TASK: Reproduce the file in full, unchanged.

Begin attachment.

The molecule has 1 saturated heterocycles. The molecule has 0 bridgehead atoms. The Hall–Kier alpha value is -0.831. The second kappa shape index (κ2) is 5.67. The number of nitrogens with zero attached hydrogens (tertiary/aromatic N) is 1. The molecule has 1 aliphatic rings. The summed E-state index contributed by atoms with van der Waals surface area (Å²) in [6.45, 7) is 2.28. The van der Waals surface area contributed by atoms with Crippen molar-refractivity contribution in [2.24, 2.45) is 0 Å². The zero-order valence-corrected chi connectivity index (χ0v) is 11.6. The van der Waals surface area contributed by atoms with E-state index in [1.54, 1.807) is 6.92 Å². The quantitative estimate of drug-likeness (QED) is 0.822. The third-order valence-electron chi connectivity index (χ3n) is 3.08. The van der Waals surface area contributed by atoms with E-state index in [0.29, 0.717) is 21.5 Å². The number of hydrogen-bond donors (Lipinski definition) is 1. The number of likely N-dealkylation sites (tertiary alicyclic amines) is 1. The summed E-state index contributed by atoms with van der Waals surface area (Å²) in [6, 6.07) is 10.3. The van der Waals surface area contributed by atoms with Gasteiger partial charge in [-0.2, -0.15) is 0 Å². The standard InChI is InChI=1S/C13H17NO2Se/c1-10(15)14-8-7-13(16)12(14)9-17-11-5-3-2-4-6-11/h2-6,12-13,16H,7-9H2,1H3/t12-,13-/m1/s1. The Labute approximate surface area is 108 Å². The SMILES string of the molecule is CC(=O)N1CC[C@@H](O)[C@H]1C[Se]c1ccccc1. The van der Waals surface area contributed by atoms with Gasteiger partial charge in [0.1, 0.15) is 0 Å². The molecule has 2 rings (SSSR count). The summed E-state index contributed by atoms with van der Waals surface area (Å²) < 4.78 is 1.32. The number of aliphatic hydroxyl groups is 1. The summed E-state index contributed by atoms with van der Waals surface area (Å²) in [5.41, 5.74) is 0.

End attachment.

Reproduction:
The molecule has 1 saturated heterocycles. The molecule has 0 bridgehead atoms. The Hall–Kier alpha value is -0.831. The second kappa shape index (κ2) is 5.67. The number of nitrogens with zero attached hydrogens (tertiary/aromatic N) is 1. The molecule has 1 aliphatic rings. The summed E-state index contributed by atoms with van der Waals surface area (Å²) in [6.45, 7) is 2.28. The van der Waals surface area contributed by atoms with Crippen molar-refractivity contribution in [2.24, 2.45) is 0 Å². The zero-order valence-corrected chi connectivity index (χ0v) is 11.6. The van der Waals surface area contributed by atoms with E-state index in [1.54, 1.807) is 6.92 Å². The quantitative estimate of drug-likeness (QED) is 0.822. The third-order valence-electron chi connectivity index (χ3n) is 3.08. The van der Waals surface area contributed by atoms with E-state index in [0.29, 0.717) is 21.5 Å². The number of hydrogen-bond donors (Lipinski definition) is 1. The number of likely N-dealkylation sites (tertiary alicyclic amines) is 1. The summed E-state index contributed by atoms with van der Waals surface area (Å²) in [6, 6.07) is 10.3. The van der Waals surface area contributed by atoms with Gasteiger partial charge in [-0.2, -0.15) is 0 Å². The standard InChI is InChI=1S/C13H17NO2Se/c1-10(15)14-8-7-13(16)12(14)9-17-11-5-3-2-4-6-11/h2-6,12-13,16H,7-9H2,1H3/t12-,13-/m1/s1. The Labute approximate surface area is 108 Å². The SMILES string of the molecule is CC(=O)N1CC[C@@H](O)[C@H]1C[Se]c1ccccc1. The van der Waals surface area contributed by atoms with Gasteiger partial charge in [0.1, 0.15) is 0 Å². The molecule has 2 rings (SSSR count). The summed E-state index contributed by atoms with van der Waals surface area (Å²) < 4.78 is 1.32. The number of aliphatic hydroxyl groups is 1. The summed E-state index contributed by atoms with van der Waals surface area (Å²) in [5.41, 5.74) is 0.